Regulatory filing for Dupixent for COPD in US expected by year’s end
Therapy shown to reduce COPD exacerbations by 34% in 2nd clinical trial
Treatment with Dupixent (dupilumab) — approved in the U.S. for five inflammatory conditions, to date — once again resulted in significantly fewer exacerbations, or periods of sudden symptom worsening, among people with moderate to severe chronic obstructive pulmonary disease (COPD) in the second of two similarly designed Phase 3 clinical trials.
Dupixent use also resulted in better lung function for these COPD patients, per an interim analysis of the NOTUS study (NCT04456673), which is expected to conclude in 2024.
The positive findings were robust enough for them to be considered the result of a main analysis, according to the therapy’s developers Sanofi and Regeneron Pharmaceuticals. The companies expect to present detailed trial results at an upcoming scientific forum.
“This is the first and only time an investigational biologic in COPD has shown a significant and clinically meaningful reduction in exacerbations in two Phase 3 trials and we are pleased that we can potentially deliver Dupixent faster to patients in need where no new advancements have been identified in over a decade,” Naimish Patel, MD, head of global development, immunology, and inflammation at Sanofi, said in a joint company press release. A biologic therapy is one derived from living organisms.
The results confirmed those of the earlier, replicate Phase 3 BOREAS trial (NCT03930732), and “validate our belief that Dupixent has the potential to transform the treatment of moderate-to-severe COPD,” Patel added.
The companies plan to use data from both trials to support a filing, by the end of the year, with the U.S. Food and Drug Administration (FDA) to seek Dupixent’s approval for treating COPD.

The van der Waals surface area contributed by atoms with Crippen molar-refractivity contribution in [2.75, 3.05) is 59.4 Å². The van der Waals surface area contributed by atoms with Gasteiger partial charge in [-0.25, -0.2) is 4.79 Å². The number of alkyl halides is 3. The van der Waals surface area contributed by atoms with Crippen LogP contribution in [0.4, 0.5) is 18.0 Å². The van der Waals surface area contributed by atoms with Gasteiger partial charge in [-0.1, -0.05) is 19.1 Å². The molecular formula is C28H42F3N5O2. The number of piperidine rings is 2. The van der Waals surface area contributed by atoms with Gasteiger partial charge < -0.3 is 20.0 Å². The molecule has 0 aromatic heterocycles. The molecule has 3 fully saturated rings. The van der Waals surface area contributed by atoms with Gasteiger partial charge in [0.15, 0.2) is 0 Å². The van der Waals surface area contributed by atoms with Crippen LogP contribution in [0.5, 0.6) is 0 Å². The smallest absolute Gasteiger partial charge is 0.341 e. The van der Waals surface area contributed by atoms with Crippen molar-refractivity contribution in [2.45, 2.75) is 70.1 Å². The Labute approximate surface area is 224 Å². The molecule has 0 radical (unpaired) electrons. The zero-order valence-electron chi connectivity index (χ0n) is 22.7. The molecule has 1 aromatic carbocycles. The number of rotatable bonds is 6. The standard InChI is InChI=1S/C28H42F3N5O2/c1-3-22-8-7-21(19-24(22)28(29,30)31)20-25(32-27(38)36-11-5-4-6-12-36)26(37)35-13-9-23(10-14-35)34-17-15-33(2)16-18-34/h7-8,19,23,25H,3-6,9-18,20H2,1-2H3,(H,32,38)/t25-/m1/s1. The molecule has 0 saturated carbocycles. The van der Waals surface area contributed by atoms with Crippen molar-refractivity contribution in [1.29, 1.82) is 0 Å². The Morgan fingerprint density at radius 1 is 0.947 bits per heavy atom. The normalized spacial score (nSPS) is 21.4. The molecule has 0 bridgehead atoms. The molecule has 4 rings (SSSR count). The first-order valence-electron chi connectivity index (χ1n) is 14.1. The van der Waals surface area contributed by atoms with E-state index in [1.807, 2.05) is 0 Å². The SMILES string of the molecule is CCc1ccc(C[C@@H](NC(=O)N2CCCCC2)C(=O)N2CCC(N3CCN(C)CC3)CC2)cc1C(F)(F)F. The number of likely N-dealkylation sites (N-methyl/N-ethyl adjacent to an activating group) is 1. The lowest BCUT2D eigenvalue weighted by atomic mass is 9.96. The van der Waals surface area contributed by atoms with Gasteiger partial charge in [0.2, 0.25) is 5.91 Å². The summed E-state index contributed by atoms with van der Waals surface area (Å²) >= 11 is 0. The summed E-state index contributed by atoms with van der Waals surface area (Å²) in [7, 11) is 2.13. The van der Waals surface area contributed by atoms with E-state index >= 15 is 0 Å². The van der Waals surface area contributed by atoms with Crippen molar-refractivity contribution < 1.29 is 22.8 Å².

New data from 2nd trial confirm ‘unprecedented’ results from 1st
Treatment with Dupixent led to a greater than one-third reduction, compared with a placebo, in the number of exacerbations experienced by patients in this second trial, according to George D. Yancopoulos, MD, PhD, president and CEO at Regeneron.
“We are highly encouraged by these remarkable results from NOTUS … confirming the unprecedented results from our first Phase 3 trial, BOREAS,” Yancopoulos said.
“We are working to submit these data rapidly to the FDA,” he added.
European regulators already are reviewing a similar application seeking the therapy’s approval — though that one includes only data from the BOREAS study, according to the companies.
Discussions with other regulatory authorities worldwide are ongoing, the release stated.
Dupixent is currently FDA-approved for five other inflammatory conditions, mainly affecting the skin or the respiratory system. All are related to type 2 inflammation, characterized by an elevation in the blood of a set of immune cells called eosinophils.
The therapy is an antibody that blocks signaling molecules believed to drive type 2 inflammation, which also is implicated in COPD. About 300,000 people in the U.S. are estimated to live with uncontrolled COPD and evidence of type 2 inflammation, according to Dupixent’s developers.
The companies believe that by suppressing those inflammatory responses, the therapy may help to lessen respiratory symptoms in this subgroup of COPD patients.